Definition of coward in English:
- ‘Our power is wielded by weaklings and cowards, and our honour is false in all its points’.
- By demonstrating their courage, they have shown you for the cowards you are.
- Due to my not being enraged or scared of these cowards, there was no fear, and I believe they sensed that.
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- Aidan had lost count how many times he'd cried himself to sleep in order to escape the pain that he was too coward to relieve himself of.
- We were always discussing that he is a coward man, that he will not fight for his life, that he will not fight for what he believes in.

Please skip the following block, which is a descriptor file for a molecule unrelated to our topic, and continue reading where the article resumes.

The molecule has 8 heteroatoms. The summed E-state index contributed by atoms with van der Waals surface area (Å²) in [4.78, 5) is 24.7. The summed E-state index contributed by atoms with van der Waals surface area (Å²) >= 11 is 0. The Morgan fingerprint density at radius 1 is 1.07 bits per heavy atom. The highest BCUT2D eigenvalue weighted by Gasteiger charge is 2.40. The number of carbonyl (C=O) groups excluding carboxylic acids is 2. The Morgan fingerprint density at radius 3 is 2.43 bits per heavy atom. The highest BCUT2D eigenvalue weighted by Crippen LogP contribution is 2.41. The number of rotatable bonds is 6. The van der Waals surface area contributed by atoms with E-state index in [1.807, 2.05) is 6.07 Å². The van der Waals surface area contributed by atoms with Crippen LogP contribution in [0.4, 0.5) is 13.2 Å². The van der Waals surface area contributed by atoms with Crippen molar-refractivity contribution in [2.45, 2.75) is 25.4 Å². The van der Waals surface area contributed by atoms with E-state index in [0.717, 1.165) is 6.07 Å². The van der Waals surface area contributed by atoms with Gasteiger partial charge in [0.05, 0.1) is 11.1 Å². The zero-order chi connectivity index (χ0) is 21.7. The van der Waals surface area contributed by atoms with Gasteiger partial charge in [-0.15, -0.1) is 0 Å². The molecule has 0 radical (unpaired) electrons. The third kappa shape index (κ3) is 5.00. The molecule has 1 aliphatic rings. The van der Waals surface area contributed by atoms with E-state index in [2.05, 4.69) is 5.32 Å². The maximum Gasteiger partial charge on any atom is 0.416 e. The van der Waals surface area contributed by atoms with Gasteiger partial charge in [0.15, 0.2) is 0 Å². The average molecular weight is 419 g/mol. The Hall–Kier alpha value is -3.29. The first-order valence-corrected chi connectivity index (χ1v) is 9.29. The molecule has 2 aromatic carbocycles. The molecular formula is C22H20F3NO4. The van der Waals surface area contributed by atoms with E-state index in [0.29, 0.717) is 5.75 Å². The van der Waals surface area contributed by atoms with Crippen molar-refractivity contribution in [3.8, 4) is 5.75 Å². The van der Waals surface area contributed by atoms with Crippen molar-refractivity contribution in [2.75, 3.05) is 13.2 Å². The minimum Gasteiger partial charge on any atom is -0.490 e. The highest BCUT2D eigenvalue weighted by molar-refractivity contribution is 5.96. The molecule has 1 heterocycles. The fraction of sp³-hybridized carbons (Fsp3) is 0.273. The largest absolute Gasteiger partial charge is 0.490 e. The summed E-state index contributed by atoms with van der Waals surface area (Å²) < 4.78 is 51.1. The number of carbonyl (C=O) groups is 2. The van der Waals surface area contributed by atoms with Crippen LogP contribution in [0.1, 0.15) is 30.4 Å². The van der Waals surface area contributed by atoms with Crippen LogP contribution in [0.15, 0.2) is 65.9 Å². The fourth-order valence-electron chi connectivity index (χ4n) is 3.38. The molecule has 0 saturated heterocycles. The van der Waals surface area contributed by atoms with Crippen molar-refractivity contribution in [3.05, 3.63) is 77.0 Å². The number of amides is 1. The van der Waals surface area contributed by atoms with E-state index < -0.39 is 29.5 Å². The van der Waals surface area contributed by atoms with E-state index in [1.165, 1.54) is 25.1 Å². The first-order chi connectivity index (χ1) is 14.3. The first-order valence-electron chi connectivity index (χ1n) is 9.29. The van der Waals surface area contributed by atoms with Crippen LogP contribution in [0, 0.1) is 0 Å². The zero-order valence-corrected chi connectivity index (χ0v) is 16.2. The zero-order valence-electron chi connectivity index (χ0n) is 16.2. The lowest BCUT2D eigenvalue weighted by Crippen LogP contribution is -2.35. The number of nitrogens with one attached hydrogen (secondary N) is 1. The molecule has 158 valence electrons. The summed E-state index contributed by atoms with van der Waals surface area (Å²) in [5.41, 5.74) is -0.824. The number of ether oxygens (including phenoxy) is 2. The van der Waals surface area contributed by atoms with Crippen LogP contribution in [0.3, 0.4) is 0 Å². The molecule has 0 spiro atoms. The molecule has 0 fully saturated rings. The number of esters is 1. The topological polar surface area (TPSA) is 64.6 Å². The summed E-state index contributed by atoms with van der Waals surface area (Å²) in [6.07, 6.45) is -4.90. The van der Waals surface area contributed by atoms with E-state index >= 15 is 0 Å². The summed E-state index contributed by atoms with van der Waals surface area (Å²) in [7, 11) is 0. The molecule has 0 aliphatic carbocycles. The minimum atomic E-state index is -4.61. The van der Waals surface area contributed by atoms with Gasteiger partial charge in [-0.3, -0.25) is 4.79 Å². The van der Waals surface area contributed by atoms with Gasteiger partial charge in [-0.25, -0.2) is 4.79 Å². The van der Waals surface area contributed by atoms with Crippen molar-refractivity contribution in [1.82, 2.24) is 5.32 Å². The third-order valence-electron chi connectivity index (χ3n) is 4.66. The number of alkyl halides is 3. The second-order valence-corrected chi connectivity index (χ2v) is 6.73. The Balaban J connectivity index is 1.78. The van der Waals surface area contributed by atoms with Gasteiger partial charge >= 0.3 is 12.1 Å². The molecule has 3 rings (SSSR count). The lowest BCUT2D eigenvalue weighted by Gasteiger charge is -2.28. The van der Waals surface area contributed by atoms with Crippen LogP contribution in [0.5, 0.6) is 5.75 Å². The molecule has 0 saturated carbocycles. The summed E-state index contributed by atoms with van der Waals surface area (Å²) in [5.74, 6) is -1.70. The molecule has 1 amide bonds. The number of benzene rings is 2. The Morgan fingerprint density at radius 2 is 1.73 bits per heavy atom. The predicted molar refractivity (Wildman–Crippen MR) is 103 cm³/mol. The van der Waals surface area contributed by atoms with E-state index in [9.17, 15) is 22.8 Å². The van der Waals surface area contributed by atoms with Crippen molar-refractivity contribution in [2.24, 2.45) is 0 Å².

- She squared her jaw and turned, feeling foolishly coward.
Middle English: from Old French couard, based on Latin cauda 'tail', possibly with reference to a frightened animal with its tail between its legs, reflected in sense 2 of the adjective (early 16th century).
The Latin word cauda ‘tail’ is the source of coward. This may be from the idea of a frightened animal drawing its tail between its legs or ‘turning tail’ in flight. In heraldry lion coward is the term for a lion depicted with its tail drawn between its hind legs. Despite the similarity in spelling and meaning, the verb cower (Middle English) has a completely different origin, coming from German kūren ‘lie in wait’.
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